Being diagnosed with cancer is hard enough. Being treated like a "patient" or a number is hurtful. When people start seeing only the disease and not the person behind it, then we all need more education in how to deal with cancer.
Feelings of despair and resentment are quite common in people diagnosed with cancer, especially when they lead an active life. Questions like "How dares my body not do now what it used to do before?" can add frustration to someone who is already worried about their condition.
Getting familiar with the changes to one's body after cancer surgery, chemotherapy and radiotherapy can be a difficult process.
For example, the scar tissue left from a mastectomy can limit the arm's movement on the affected area with further complications like swelling. Nerve endings can become de-sensitised after chemotherapy so they may make it difficult to stay balanced when standing or performing tasks that require accurate hands and feet movements like driving.
Cancer also affects those who are caring for people undertaking treatment or recovering from cancer.
Cancer: A People-Centred Approach
It makes sense to deal with cancer in a more people-centred approach that is more nurturing and focuses on the individuals and the people around them.
Yoga can be an extraordinary tool for bringing emotional and physical well-being to people affected by cancer and their loved ones.
Feelings of anxiety can be overpowering when receiving treatment for cancer. Emotional struggles are accompanied by physical symptoms like nausea, aches and pains, lack of energy and limited range of movement.
Something as simple as taking a yoga class can bring a sense of calm and reassurance. The meditation element of yoga is also an essential life skill that can be used in challenging situations like sitting for hours with an intravenous drip administering cancer drugs.
Yoga and Therapies for Cancer
Among the few centres in London that offer yoga classes specifically tailored for people with cancer is The Life Centre.
I took part in a yoga class for people affected by cancer with teacher Barbara Gallani, who has a background in working with people with limited mobility. Barbara works alongside medical practitioners and nurses to help cancer survivors have a better quality of life.
It was a privilege to participate in the class alongside people who underwent surgery and chemotherapy: they were positively beaming with positivity. In a yoga class the focus is on relaxation, concentration on the present moment and controlled postures. The teacher emphasises the need to live in the present and to use the yoga class as an opportunity to tune in, focus on the movement or a moment of stillness and let go of worries such as hospital appointments.
The gentle stretching and breathing help the flexibility and concentration of those who take part in the class: in the case of breast cancer survivors who had mastectomies, regular yoga practice improved the ease and range of movement in the arms. According to the Journal of Lymphoedema some controlled yoga postures under supervision of a qualified teacher can have beneficial drainage effects on swollen areas.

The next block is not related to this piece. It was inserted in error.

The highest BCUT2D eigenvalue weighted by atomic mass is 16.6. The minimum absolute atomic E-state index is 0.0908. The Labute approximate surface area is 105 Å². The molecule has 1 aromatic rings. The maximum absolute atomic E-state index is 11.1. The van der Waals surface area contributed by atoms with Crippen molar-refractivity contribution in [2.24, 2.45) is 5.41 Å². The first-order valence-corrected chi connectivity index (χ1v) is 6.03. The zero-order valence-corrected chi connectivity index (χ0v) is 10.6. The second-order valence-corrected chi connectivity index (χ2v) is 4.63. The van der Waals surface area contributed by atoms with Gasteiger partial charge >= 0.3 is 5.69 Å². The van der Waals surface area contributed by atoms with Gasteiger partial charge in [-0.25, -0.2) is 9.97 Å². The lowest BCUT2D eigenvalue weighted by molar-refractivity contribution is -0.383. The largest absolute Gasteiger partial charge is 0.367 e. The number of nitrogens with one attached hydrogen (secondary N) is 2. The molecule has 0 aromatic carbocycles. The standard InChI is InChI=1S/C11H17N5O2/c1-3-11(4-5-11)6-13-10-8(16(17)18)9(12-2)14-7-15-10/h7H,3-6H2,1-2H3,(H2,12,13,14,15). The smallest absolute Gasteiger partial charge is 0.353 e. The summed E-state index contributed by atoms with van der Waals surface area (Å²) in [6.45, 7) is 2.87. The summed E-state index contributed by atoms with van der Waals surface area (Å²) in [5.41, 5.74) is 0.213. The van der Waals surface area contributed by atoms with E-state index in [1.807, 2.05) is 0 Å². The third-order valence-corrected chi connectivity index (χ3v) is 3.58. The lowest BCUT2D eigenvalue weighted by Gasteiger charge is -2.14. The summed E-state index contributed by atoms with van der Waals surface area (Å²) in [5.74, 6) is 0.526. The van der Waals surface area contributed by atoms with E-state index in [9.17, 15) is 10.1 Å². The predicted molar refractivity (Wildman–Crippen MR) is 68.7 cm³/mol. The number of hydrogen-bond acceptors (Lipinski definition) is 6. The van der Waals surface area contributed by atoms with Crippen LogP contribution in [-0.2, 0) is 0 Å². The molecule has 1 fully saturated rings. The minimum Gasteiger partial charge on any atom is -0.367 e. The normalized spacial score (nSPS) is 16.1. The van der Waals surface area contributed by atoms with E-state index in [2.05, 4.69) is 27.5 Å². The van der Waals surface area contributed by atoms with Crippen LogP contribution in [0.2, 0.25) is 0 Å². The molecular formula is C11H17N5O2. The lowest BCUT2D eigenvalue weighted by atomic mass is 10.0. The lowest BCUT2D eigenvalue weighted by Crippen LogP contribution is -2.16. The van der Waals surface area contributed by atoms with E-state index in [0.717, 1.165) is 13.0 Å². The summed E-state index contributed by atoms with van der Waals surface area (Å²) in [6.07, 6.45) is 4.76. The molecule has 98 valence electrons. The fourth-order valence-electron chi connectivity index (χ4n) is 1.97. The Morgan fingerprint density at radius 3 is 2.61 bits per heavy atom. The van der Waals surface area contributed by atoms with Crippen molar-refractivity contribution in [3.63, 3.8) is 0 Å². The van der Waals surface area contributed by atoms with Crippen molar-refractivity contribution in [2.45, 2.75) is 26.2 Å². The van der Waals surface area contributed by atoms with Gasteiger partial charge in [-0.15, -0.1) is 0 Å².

The most life-affirming element of Barbara's classes is that the yoga practice acts as a spontaneous support network. People coming to the class have different types of cancer (breast, prostate, lymphoma...) and therefore require tailored exercises for various levels of mobility. Yet, the class is not about feeling limited but about feeling supported. At the end of the class, participants spontaneously check in with one another to ask how they are feeling and how they are getting on with their treatment.
Another added benefit of practising yoga is improved sleep. A study published by the University of Rochester Medical Center in New York examining 410 cancer survivors found that practising yoga helps people with cancer sleep better at night and become less reliant on sleep medication. Insomnia or bad sleep can affect between 30 and 90% of cancer survivors.
A study from Stanford's Supportive Care Program published in Supportive Cancer Care saw a reduction in pain, increased energy levels and an improvement in sleeping patterns in cancer survivors who attended yoga classes.
I was also suggested to try cranio-sacral therapy with Karen Beamont to be able to understand the whole philosophy behind the Life Centre's tailored approach to dealing with cancer. Cranio-sacral therapy is a non-invasive technique that allows the body to heal and restore itself, bringing a renewed sense of vitality. Cranio-sacral therapy can also help regulate sleeping patterns and reduce stress and anxiety. It is worth remembering that stress can weaken the immune system so a gentle treatment that helps the body's own immunity can be a vital help in someone's recovery from cancer.
According to the UK cancer charity Macmillan Cancer Support, one in three of us will get cancer but the survival rates for cancer patients are improving.
If you know someone who has cancer or if you are affected by cancer, yoga and gentle therapies can improve the quality of life while undertaking medical treatment. Please consult your doctor before undertaking a new holistic regime.
About The Life Centre